Reverend David Miller
1036 Solana Drive, Solana Beach
Membership: 247 adults; 100 children
Leader: Reverend David Miller
Born: Chicago, Ill.
Formation: Claremont School of Theology, Claremont, Calif.
Years Ordained: 2
San Diego Reader: How long do you spend writing your sermon?
Reverend David Miller: I usually start most of the day on Friday and part of the day on Saturday. We have adopted a theologically themed three-year calendar…which explores the major themes in religious life: forgiveness, evil, love, salvation, and so on…. Because we draw our sources as Unitarian Universalists from a variety of writings, I think of the message I try to convey and then try to find sources that help to support the message in the context of my personal inspiration.
SDR: What are your go-to sources?
RD: I don’t really have go-to sources. I draw from a wide variety of things. It could be books from seminary or recent things. One book I’ve recently used is The House of Hope: The Promise of Progressive Religion for the 21st Century, by John Buehrens and Rebecca Ann Parker. I’ll also go to the Bible and the New Testament; and I’ve used material from, say, the writings of Bishop Desmond Tutu.
SDR: What is the mission of your church?
RD: Our local congregation has been embarking on a strategic visioning process. We’re using a book called Holy Conversations: Talking About God in Everyday Life, by Richard Peace. There are three main questions that are asked in that book. Who are we? What are we called to do? Who is our neighbor? We’re trying to determine what our role is to one another and to our community as we move forward in the 21st Century.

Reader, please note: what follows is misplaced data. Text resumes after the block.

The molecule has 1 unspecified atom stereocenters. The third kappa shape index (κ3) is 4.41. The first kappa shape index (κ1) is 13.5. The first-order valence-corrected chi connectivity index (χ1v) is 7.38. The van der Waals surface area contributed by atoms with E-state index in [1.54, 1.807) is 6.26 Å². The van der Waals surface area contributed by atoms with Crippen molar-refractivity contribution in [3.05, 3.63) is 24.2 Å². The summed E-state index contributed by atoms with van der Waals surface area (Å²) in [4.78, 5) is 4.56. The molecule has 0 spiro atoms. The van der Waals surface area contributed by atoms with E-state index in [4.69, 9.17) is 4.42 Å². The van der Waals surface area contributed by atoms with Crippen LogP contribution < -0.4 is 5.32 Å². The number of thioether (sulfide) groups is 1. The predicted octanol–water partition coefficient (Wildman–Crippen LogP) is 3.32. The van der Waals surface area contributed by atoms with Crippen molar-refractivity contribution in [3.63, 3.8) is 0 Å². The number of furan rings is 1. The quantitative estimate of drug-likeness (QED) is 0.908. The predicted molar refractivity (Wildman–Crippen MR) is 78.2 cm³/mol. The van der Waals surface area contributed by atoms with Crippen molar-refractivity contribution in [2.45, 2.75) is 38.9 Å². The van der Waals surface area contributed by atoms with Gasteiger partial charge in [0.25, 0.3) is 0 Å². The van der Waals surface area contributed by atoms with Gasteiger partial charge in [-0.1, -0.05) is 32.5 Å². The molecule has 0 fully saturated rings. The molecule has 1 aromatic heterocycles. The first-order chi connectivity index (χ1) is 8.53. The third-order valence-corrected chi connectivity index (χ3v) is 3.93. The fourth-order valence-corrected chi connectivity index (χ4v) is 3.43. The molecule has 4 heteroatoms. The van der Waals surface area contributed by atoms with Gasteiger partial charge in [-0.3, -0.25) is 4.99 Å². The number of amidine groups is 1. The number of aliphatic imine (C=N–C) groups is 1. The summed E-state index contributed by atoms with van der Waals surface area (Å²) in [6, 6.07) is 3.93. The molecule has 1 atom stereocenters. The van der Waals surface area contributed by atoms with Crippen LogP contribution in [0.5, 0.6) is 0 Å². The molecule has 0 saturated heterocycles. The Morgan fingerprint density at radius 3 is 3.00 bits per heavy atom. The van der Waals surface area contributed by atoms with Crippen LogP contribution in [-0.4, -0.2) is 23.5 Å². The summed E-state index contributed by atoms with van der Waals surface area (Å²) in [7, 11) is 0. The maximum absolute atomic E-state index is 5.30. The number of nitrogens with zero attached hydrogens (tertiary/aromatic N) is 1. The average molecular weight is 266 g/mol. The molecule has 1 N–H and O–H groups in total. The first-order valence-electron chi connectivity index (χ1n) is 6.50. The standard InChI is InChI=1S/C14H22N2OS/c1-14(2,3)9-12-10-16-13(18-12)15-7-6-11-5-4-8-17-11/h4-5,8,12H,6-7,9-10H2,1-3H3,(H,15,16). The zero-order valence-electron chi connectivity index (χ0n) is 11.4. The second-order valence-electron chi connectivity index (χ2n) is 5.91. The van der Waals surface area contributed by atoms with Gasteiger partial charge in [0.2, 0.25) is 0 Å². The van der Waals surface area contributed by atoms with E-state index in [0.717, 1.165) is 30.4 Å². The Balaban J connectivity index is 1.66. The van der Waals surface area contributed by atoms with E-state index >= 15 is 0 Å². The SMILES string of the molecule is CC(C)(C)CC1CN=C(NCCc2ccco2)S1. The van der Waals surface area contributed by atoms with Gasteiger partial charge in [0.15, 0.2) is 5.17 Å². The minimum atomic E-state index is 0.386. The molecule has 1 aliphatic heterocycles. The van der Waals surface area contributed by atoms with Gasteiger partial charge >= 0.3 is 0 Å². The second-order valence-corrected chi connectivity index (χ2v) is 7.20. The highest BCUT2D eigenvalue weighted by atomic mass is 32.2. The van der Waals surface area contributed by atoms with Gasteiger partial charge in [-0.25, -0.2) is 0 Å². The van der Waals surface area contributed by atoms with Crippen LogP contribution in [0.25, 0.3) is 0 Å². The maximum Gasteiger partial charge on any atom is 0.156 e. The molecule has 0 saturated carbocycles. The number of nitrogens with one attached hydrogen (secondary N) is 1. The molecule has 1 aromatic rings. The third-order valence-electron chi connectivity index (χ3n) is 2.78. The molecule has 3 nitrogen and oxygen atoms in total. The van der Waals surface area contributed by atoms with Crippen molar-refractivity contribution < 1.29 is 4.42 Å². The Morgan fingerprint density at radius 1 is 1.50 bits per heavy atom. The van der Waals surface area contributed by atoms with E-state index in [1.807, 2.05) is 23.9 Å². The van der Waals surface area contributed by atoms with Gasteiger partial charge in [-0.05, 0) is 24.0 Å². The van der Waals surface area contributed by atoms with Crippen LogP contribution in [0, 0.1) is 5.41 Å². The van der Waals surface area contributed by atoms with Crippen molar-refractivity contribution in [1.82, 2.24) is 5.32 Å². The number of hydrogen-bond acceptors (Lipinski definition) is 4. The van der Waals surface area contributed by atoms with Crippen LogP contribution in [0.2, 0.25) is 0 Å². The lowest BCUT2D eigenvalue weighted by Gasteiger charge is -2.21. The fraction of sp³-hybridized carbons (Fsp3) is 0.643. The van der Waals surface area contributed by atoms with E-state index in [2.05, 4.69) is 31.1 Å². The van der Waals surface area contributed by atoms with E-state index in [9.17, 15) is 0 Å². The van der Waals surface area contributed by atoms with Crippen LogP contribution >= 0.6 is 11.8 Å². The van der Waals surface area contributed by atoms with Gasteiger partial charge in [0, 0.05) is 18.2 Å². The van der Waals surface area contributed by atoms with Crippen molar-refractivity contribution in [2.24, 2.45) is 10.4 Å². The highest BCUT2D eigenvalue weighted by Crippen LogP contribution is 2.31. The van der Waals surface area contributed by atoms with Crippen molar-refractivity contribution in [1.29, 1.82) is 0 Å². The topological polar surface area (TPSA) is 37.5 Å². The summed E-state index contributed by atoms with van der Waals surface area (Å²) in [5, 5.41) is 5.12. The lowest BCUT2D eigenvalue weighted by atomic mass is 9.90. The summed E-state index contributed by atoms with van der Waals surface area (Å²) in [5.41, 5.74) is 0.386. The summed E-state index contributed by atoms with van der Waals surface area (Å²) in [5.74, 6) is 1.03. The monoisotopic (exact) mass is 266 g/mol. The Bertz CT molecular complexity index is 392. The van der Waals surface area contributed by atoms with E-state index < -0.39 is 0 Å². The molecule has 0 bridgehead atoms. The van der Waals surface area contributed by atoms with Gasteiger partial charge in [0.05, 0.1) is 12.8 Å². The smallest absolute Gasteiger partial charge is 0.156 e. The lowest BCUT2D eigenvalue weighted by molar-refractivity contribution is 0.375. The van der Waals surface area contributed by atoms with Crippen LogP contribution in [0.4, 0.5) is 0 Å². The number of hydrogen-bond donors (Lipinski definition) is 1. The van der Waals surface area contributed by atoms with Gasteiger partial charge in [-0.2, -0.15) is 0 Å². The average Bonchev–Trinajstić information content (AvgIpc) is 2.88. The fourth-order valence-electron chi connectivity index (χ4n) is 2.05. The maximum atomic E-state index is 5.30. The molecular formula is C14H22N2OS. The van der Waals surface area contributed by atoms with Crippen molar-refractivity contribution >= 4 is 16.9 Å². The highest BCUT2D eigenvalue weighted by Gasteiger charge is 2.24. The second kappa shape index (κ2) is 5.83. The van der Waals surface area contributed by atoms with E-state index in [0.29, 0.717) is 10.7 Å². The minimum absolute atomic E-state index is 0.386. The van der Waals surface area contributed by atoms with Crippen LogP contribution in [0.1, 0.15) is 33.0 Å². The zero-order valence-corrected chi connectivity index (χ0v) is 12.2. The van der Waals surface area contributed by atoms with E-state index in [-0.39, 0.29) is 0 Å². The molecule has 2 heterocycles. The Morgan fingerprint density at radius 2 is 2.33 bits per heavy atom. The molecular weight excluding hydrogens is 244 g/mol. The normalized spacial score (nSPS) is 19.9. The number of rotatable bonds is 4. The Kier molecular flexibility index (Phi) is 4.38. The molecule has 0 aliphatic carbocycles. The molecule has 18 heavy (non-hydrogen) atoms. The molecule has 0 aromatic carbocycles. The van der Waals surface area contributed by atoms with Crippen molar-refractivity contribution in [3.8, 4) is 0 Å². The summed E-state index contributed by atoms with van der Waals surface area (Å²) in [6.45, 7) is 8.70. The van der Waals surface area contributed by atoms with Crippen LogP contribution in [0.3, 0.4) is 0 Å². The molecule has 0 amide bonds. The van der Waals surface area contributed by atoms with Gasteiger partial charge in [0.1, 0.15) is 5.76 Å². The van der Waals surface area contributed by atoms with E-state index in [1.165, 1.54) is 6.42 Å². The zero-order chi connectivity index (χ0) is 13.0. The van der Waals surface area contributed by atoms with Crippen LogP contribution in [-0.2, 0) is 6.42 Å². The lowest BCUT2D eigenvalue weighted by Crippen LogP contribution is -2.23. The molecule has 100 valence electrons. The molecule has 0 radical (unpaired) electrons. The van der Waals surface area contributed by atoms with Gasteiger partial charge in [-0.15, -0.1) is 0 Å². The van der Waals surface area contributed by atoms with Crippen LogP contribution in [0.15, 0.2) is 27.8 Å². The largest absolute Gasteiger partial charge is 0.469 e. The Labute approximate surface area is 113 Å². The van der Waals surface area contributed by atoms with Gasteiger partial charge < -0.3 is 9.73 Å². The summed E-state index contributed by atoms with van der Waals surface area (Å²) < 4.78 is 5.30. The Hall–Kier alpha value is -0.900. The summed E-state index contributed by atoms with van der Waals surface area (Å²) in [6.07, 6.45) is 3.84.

SDR: Where do you go when you die?
RD: Based on our philosophy and theology of religious education and exploration, those kinds of decisions you have to make up based on your own experience and your own exploration. With this communal journey we make together in exploring the meaning of life and death, because we are not a faith that has dogma about these things, I would never presume to tell anyone what happens to them when they die. I have my own beliefs about life and death, but my job is to help them explore their own beliefs and not feed them information about that. People have to make their own decisions about their beliefs about what happens after death. In our congregation, what people believe happens after death runs the gamut from nothing to rebirth to reincarnation to heaven. That’s part of who we are as Unitarian Universalists.
SDR: What’s your own sense of what happens on the other side of the grave?
RD: I think there are so many forces in this world that we work hard to understand and may never understand. My personal work is about living in the mystery of it all. I find comfort and beauty in that mystery. We work so hard for definition, and sometimes things are difficult to define, but the beauty of individual or collective descriptions of life, death, and existence are part of the beauty of life itself. I believe we certainly live on in those who’ve touched our lives, but I don’t have a big need to define it past that.